(laughs) That is an interesting observation. In business, koreans are really fast and sometimes even quite unbureaucratic. There are areas where the opposite is true, but mostly it is so “zack zack zack, there is something going”. They have also culturally anchored that a “this is not possible” is not in the minds. When the boss says something, you try to do it, whether it’s difficult or even simply not possible. We quickly say, “That’s not possible.” And point.
On the other hand, I have to say that Korea is an incredibly exciting country, but I cannot imagine living there any longer. There are few casual moments. In Switzerland, it is still important to go to the mountains with your family at the weekend or to have a beer with colleagues in the evening. This “cozy” is hardly available in Korea. The same is true of the holidays: Koreans have very few vacation days anyway. The fact that you take them in one piece is quite a luxury hardly anyone does. And I like to work, but I still need the compensation in private. And there is no place in Korea.
Could you take something for Astina through your trip?
I was able to meet incredibly interesting and experienced people. That’s a great thing that helped me a lot. I was with the ambassador, was allowed to visit European chambers of commerce, for example those of Germany and Sweden, and even to speak to CEOs of huge companies through recommendations. At the age of 60 or 70, they have such a wealth of experience. Most of the time, they were in the process of building the company properly. When these people give you the chance to talk to them about how they did what the difficulties were, what they were of hierarchies… Then that is a great enrichment.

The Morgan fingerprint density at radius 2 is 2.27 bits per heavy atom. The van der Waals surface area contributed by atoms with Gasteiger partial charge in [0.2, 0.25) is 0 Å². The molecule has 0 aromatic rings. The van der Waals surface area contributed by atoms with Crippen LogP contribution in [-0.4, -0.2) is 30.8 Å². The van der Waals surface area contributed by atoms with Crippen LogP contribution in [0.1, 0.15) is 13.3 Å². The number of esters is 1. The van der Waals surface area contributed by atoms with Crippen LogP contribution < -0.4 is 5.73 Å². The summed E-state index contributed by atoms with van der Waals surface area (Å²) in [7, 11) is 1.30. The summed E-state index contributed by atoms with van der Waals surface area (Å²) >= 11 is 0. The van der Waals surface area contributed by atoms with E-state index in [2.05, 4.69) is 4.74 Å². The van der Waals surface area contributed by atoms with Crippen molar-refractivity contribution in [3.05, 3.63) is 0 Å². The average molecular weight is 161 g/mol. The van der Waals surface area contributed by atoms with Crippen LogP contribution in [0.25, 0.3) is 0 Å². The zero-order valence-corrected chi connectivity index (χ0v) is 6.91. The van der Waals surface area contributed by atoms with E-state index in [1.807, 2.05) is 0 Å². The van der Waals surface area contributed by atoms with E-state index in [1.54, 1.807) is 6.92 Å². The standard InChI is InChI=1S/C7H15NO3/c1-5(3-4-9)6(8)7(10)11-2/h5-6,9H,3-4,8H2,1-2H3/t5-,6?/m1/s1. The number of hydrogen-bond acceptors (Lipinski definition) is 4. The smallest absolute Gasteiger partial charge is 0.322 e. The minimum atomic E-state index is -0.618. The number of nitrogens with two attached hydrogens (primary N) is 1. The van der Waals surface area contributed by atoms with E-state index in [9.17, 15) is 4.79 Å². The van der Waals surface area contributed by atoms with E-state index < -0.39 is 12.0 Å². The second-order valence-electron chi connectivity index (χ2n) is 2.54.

If a company wants to enter the international market; Is Korea a suitable country to start the field trial?
Let me reword this a bit: “Going international” is a question that every company has to ask itself. If you choose Korea as your destination, many people say, “This is not because of that and that. That’s way too small…” However, I have a bit of a habit that when 70% say it is not possible, I want to know it all the more. That is why we conducted an extensive analysis of the Korean market and, on the basis of these values, decided to really flock to it. Like Switzerland, Korea is an ideal test market. Especially for software companies, such as Astina, as the range of products on offer is still quite underdeveloped. At the same time, the pressure to innovate is extremely great. In addition, I believe that if you play a pioneering role, there are many advantages to be enjoyed. This starts with the support of consulates or chambers of commerce, and goes all the way to the “super easy access” to the top elite there. In other Asian countries, such as Singapore, Japan, Hong Kong or China, I do not think that would have been possible, because there are hundreds of others like me, where the competitive pressure would be much stronger. And that’s why I see only a minimal risk that the entry should not work.
Marc, thank you very much for the interesting conversation, and continue to have success in your ventures.
Marc Gasser studied business informatics at Uppsala University in Sweden and at the University of Zurich. Among other things, he received the Philias CSR Award 2006/2007 and was awarded the semester award of the University of Zurich for the publication “A Validation of Action Patterns for Project Managers”.